Population issues have gone off the political radar altogether. As a result, India’s population will overtake China’s by 2028. The department of family welfare was quietly abolished a decade ago. One factor contributing to the population explosion is child marriage. One in every three marriages in India is illegal, involving parties below the legal age for marriage. Yet not a whimper is heard. Early marriage leads to early pregnancy, which creates health complications for adolescent girls not physically or mentally equipped to deal with it. We should adopt an integrated adolescent development programme (and not just for health) and implement it in mission mode.
Crime and violence against women is a major issue, one that is getting uglier every day. A large number of assault cases take place when rural and slum women go to answer the call of nature, usually at dusk or at dawn. That is when they are most vulnerable to predators on the prowl. Where is freedom for women?
India has the dubious distinction of being a country with the highest number of open defecators — 60 per cent of the population. In his election campaign, Narendra Modi rightly flagged women’s toilets as a high priority issue. It is hoped that his vision will be translated into action soon. But why leave it to the government alone? The corporate sector should assign it top priority while meeting its CSR obligations. If the entire country takes it up on a war footing and resolves to end this national shame within the timeframe of a year or two, it can be done. Synergy has great strength.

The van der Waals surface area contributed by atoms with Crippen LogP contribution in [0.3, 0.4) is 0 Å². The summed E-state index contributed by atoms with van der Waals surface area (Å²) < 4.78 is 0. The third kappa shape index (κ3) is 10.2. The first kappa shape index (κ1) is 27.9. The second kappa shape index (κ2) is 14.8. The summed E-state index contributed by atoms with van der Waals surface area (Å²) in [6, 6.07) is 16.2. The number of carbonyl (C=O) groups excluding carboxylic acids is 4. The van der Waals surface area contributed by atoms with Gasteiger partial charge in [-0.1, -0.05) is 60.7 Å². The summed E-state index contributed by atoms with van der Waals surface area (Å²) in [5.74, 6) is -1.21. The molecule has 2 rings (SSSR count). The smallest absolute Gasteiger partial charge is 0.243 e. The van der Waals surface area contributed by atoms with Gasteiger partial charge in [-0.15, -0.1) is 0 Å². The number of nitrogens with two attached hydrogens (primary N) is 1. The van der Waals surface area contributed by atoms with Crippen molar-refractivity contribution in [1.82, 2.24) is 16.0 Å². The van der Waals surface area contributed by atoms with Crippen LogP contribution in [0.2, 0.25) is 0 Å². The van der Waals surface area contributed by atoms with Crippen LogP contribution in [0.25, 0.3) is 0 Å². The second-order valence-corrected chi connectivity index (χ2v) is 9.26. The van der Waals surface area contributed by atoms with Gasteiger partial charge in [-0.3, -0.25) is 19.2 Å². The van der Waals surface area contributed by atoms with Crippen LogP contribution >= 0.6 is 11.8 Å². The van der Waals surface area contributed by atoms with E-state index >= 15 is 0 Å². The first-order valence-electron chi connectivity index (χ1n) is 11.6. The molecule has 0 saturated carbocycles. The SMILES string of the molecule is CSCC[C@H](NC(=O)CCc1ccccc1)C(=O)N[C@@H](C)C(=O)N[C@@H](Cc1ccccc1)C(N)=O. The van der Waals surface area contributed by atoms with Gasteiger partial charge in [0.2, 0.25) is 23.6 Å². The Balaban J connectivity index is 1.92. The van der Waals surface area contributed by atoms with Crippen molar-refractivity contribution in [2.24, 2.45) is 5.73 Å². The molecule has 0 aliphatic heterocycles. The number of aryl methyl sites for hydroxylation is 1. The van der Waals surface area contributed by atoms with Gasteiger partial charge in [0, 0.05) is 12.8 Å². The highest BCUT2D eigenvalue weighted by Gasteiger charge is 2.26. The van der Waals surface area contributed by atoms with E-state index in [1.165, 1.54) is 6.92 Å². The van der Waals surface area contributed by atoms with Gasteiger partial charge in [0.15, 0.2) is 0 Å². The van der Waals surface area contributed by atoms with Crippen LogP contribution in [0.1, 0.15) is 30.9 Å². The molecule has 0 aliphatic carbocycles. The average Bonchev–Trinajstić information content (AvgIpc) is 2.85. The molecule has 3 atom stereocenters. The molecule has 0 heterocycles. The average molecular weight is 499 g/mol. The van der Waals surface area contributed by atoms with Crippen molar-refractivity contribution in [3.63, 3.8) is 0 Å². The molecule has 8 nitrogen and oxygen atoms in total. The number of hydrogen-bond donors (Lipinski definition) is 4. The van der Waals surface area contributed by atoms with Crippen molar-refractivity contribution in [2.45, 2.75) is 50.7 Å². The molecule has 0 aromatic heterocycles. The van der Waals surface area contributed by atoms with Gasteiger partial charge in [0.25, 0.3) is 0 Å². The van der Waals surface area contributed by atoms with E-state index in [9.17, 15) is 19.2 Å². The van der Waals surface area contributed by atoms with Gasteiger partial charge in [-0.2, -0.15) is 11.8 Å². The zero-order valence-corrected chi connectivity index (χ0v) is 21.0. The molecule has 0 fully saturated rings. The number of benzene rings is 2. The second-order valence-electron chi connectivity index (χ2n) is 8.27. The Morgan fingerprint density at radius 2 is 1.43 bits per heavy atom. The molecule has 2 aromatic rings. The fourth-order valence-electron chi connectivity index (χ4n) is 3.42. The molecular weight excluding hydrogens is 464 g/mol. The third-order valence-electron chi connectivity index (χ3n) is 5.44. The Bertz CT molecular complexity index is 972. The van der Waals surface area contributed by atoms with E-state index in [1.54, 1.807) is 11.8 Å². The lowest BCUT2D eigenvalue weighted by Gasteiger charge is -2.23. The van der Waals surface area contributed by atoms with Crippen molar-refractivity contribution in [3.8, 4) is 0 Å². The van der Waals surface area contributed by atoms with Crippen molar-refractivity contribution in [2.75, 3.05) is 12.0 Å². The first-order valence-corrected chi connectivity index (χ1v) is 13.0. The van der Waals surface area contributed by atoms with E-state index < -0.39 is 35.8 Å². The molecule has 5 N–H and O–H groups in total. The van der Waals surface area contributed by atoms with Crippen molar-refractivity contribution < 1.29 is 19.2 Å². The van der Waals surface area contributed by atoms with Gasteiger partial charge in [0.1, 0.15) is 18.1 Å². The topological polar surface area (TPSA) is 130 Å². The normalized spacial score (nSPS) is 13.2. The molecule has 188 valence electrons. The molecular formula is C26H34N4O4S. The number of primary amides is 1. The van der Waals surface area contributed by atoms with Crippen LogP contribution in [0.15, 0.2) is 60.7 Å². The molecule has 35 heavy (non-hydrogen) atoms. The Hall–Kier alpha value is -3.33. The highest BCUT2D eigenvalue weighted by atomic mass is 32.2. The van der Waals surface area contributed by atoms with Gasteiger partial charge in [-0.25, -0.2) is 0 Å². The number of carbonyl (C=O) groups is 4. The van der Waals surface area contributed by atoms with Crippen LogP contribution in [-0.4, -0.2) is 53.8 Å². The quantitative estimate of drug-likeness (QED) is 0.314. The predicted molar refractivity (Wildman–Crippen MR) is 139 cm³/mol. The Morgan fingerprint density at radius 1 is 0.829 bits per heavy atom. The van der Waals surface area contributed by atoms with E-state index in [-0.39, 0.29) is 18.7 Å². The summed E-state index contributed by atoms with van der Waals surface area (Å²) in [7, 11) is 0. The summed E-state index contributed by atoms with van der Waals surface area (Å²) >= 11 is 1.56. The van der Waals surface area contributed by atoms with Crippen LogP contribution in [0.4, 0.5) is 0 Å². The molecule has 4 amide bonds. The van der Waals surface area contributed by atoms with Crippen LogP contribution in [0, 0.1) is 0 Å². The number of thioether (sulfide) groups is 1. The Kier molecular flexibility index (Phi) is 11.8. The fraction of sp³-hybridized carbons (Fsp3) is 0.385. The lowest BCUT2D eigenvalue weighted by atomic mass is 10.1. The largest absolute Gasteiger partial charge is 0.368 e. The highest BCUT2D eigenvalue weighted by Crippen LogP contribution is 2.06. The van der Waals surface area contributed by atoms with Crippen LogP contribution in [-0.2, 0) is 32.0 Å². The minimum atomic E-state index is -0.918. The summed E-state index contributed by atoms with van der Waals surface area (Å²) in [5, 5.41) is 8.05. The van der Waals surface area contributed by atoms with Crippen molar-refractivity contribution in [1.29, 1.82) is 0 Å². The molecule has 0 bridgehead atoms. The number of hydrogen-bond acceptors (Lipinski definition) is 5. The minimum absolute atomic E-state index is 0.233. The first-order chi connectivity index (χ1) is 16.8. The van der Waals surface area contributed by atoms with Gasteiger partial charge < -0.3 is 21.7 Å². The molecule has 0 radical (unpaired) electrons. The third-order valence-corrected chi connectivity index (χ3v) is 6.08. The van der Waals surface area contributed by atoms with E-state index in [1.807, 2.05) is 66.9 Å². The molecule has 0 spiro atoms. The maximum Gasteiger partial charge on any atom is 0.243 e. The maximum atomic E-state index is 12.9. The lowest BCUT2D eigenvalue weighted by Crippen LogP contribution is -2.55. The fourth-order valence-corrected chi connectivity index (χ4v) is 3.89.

The December 16 gangrape shocked the conscience of the nation. In a knee-jerk reaction, we came up with a law that may not necessarily strike at the root of the problem. Nobody uttered a word about society’s gender attitudes. No solutions were offered to educate the youth and inculcate in them the right values. The result is that we still see the shame being repeated with sickening regularity. An attitude change is more important than any law. It cannot be left to the government alone. Society as a whole must take responsibility. Do we look critically at the gender attitudes of our sons? A national gender education drive must be considered.